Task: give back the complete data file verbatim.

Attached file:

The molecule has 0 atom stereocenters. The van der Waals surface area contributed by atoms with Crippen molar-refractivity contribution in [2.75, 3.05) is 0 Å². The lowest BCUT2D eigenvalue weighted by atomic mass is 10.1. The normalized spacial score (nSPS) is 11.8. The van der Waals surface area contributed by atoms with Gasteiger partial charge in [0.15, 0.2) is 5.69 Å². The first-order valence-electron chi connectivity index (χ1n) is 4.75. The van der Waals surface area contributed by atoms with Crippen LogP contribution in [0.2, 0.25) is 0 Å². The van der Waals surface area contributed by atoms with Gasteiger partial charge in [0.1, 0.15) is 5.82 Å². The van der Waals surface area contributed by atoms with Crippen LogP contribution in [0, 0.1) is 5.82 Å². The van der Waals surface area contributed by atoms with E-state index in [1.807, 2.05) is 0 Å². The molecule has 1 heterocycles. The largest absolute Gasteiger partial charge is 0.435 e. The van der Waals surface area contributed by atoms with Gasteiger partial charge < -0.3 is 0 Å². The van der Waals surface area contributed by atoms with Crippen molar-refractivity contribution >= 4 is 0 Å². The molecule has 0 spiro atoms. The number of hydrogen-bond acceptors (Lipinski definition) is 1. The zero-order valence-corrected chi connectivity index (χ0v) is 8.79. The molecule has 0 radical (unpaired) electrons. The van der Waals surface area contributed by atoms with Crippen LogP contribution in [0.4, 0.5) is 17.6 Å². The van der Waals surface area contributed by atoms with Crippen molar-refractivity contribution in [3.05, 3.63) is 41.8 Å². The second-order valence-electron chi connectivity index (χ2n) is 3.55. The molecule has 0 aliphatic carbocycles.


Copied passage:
The molecule has 0 atom stereocenters. The van der Waals surface area contributed by atoms with Crippen molar-refractivity contribution in [2.75, 3.05) is 0 Å². The lowest BCUT2D eigenvalue weighted by atomic mass is 10.1. The normalized spacial score (nSPS) is 11.8. The van der Waals surface area contributed by atoms with Gasteiger partial charge in [0.15, 0.2) is 5.69 Å². The first-order valence-electron chi connectivity index (χ1n) is 4.75. The van der Waals surface area contributed by atoms with Crippen LogP contribution in [0.2, 0.25) is 0 Å². The van der Waals surface area contributed by atoms with Gasteiger partial charge in [0.1, 0.15) is 5.82 Å². The van der Waals surface area contributed by atoms with Crippen LogP contribution in [0, 0.1) is 5.82 Å². The van der Waals surface area contributed by atoms with E-state index in [1.807, 2.05) is 0 Å². The molecule has 1 heterocycles. The largest absolute Gasteiger partial charge is 0.435 e. The van der Waals surface area contributed by atoms with Gasteiger partial charge < -0.3 is 0 Å². The van der Waals surface area contributed by atoms with Crippen molar-refractivity contribution >= 4 is 0 Å². The molecule has 0 spiro atoms. The number of hydrogen-bond acceptors (Lipinski definition) is 1. The zero-order valence-corrected chi connectivity index (χ0v) is 8.79. The molecule has 0 radical (unpaired) electrons. The van der Waals surface area contributed by atoms with Crippen LogP contribution in [0.4, 0.5) is 17.6 Å². The van der Waals surface area contributed by atoms with Crippen molar-refractivity contribution in [3.05, 3.63) is 41.8 Å². The second-order valence-electron chi connectivity index (χ2n) is 3.55. The molecule has 0 aliphatic carbocycles.